Lawmakers are giving up their Saturday—the first chamber weekend workday of the session—to debate a slew of controversial gun bills.
The gun day fun day festivities include legislation that would decrease the classroom hours required to get a concealed handgun license, allow licensed gun owners to bring guns onto higher education campuses, designate some public school workers as gun-carrying school marshals, and nullify any federal gun laws from being enforced in Texas. That’s just a few.
1. The House voted yesterday to continue the Texas Economic Development Act, a program created in 2001 that allows school districts to offer property tax cuts to businesses. According to the Texas Tribune, critics of the program say it allows school districts to “pick winners in the marketplace and is not worth the resulting increase in jobs and investment.”
2. The Dallas Morning News reports the House tentatively approved a bill that would help the fight against the West Nile Virus by letting local health officials enter abandoned or uninhabited and foreclosed properties to treat standing water, where mosquitos breed. The bill still needs a two-thirds vote in the House on its final reading to become effective immediately.
3. Lt. Gov. David Dewhurst announced on the Senate floor that, despite hours of closed-door negotiations, there weren’t enough votes on Friday to pass House Bill 5, the sweeping test reform bill championed by Sen. Dan Patrick that reduces standardized testing and changes graduation requirements. Dewhurst said later he intends to bring the bill up in the Senate on Monday, according to the Quorum Report (article subscription only).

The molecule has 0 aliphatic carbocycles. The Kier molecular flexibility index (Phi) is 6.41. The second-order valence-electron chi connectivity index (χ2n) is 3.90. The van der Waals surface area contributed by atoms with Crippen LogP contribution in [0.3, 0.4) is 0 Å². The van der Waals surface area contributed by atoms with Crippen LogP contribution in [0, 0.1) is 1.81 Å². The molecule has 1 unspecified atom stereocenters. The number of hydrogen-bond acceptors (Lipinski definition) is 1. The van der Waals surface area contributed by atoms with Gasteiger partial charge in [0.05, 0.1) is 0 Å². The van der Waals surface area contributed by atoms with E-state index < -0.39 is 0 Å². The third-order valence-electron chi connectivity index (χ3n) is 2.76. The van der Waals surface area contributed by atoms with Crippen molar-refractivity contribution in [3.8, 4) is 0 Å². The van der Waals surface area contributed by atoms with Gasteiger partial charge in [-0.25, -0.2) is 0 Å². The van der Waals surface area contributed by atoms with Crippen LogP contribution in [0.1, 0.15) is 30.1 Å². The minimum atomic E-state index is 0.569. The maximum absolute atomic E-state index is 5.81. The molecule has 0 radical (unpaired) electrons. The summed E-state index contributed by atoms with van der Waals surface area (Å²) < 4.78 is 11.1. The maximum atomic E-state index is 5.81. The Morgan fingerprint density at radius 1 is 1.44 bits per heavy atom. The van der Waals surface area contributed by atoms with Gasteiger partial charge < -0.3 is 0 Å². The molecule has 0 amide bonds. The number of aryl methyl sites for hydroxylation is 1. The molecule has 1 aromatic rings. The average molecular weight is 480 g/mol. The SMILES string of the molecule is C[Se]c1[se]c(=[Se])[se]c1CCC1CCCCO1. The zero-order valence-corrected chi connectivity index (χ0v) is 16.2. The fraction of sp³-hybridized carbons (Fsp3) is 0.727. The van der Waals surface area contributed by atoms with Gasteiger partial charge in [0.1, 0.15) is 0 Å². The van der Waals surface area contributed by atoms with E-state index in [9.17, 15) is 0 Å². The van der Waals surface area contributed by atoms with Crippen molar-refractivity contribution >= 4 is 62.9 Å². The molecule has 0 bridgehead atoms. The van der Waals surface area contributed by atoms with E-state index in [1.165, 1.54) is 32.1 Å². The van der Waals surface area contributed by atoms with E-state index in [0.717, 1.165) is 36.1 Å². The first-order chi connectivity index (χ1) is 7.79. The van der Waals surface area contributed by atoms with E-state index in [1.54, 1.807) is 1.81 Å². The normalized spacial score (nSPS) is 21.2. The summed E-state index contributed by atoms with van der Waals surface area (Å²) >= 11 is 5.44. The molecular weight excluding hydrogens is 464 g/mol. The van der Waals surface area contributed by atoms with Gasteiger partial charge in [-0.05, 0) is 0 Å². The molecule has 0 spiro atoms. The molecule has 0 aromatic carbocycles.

Line of the Day:
“If he believes the answer to violent crime is not prosecuting felons and fugitives, not prosecuting gun crimes but going after the constitutional rights of law abiding citizens, I would like to invite the vice president to engage in an hour-long conversation and debate.” —U.S. Senator Ted Cruz’s open invitation to Vice President Joe Biden at Friday’s NRA National Convention in Houston.
What We’re Watching Today:
2. Before the gun show begins, the House is slated to hear a sunset bill that would keep the Texas Department of Criminal Justice, and a few other law enforcement agencies, running for 12 more years. There are 27 pre-filed amendments to the bill that could change how the agencies run.
3. Two House committees are also working weekend overtime: Ways and Means and Corrections.